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Back Story

Reviewed: July 19, 2005
By: Robert B. Parker
Publisher: Berkley Publishing Group
304 pages, $10.99

Six Krispie Kreme donuts might not seem like a big retainer for a case involving a 28 year old murder, but Spenser has a soft spot for Paul Giacomin, who has sort of been his ward since he was in his teens, so when Paul arrives with Daryl Silver, an actor in his most recent stage play, Spenser listens to her request.

Daryl's mom was killed in a bank robbery when Daryl was just a child. The case was never solved, and Daryl has developed a burning need for closure. Spenser issues what is a fairly standard warning for him, that once he begins a case he will finish it, even if the client doesn't want him to. Daryl obviously wasn't listening hard enough while he was speaking.

In the course of the story Daryl learns more than she really wants to know about her background, her parentage, and the circumstances of her mother's death.

In a very short time Spenser learns a number of very confusing things and receives a number of warnings from some very serious sounding people. He should walk away from this case or he will be hurt. Clearly, they don't know him very well - haven't been reading the books. Several people die. None of them are Spenser, or Hawk, who has joined him for backup at at point.

Once the bad guys get really stupid and threaten Susan Silverman, it is clear that they are not intelligent people and that they are pretty desperate about hiding the secret of Emily Gold's death. That alone is enough to make Spenser more curious.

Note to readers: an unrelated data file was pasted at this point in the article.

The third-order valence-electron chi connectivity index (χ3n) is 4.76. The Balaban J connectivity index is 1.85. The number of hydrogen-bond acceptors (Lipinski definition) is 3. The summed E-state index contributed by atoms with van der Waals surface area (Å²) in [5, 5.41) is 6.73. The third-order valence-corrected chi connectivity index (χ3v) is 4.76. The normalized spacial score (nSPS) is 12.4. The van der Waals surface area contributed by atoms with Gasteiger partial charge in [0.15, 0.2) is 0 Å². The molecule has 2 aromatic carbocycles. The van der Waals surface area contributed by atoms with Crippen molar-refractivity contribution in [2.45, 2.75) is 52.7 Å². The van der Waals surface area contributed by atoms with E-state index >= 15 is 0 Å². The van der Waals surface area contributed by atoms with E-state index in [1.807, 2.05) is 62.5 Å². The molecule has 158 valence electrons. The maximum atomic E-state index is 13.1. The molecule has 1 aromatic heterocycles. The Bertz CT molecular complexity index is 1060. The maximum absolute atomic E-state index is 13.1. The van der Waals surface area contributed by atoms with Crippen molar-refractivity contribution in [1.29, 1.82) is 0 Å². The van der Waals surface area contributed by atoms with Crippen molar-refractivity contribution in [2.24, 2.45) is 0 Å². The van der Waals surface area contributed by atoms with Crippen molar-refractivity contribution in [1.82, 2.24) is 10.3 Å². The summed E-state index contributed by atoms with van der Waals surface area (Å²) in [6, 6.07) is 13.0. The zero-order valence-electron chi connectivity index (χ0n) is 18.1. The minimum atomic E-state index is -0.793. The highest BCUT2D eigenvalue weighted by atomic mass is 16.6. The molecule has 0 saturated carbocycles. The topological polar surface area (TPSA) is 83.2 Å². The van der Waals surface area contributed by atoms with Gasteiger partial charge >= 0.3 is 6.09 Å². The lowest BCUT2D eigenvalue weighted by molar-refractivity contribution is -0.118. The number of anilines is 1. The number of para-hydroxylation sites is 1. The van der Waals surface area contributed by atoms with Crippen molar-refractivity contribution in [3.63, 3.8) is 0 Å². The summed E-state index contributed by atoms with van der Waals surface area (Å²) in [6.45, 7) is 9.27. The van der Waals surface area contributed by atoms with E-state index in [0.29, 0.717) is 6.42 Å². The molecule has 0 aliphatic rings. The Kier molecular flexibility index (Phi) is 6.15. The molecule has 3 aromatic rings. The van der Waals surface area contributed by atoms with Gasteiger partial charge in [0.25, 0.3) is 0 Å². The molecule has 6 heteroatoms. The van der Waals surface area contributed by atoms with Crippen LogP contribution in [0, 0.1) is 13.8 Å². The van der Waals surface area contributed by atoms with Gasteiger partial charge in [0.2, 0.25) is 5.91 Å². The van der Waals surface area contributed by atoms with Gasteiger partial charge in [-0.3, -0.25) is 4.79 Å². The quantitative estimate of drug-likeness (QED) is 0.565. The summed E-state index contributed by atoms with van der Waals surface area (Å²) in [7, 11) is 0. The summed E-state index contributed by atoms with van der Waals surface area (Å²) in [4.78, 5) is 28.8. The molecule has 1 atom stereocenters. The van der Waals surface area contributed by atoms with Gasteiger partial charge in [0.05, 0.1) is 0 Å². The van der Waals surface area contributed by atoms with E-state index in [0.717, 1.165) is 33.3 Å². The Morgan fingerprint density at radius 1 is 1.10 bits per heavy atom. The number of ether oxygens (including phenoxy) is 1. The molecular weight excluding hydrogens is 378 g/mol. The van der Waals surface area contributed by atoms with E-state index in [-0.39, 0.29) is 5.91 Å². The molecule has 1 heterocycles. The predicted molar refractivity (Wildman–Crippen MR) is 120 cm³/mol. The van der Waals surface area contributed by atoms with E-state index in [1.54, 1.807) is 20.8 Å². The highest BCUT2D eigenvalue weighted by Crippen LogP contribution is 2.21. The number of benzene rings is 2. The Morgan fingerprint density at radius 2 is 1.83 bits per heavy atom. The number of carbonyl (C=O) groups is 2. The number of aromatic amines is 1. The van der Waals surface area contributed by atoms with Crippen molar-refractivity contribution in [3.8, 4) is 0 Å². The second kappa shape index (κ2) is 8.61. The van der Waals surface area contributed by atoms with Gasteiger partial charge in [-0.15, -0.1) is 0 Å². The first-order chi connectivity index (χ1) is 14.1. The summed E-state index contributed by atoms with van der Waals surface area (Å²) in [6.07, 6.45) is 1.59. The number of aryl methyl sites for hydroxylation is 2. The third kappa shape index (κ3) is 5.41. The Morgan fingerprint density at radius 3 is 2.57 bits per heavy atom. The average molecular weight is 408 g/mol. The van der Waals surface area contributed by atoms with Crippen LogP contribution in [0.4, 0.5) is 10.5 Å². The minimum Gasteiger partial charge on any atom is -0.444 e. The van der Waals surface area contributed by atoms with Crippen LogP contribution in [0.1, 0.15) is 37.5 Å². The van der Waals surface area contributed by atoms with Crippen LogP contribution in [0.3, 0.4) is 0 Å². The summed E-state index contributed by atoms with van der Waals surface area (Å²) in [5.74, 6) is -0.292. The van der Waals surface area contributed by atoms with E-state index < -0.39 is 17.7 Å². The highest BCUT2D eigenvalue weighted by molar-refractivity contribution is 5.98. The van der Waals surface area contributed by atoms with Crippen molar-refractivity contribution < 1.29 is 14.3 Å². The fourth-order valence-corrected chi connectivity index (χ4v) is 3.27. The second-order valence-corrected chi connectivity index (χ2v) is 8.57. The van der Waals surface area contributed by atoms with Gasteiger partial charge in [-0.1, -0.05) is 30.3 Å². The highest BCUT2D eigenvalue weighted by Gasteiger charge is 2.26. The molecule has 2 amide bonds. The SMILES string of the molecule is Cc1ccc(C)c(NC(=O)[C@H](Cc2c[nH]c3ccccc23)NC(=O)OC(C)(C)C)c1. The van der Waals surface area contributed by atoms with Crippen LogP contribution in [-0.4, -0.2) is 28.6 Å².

There's more. Quirk, a Boston policeman who often turns a blind eye to Spenser's bending of procedure, is curious about this case, as is Epstein, an FBI agent who has become anxious about certain files that are supposed to exist, but don't. Whatever else Spenser might think about the FBI, he has never accused them of sloppy filing.

The case meanders from the east coast to the west, staggers through two messy shoot-outs, and winds its way through an elaborate cover-up before we get anywhere near the truth.

In the meantime, Spenser and Susan are training a replacement for Pearl, the wonder dog, who has apparently died in a book that I must have missed. Pearl II is supposed to become as much like the original model as possible, which leads to some moments of levity in an otherwise fairly violent episode of the Spenser saga.

Also of interest for Parker fans is the fact that this novel wanders into Paradise territory and police chief Jesse Stone, the central character in Parker's second series. Jesse is only too happy to assist unofficially in a case which involves a Paradise based hoodlum he's been keeping an eye on.

I half expected Spenser to sub-contract some work to Boston based Sunny Randall as well, but that'll have to wait for another book.

Spenser novels are a summer travelling pleasure for me. It's nice to settle into a user friendly, familiar universe for a few hours when you're away from home yourself. The setting, the banter, the friendships and the love are probably more important than the actual mystery, but it stands up okay too.

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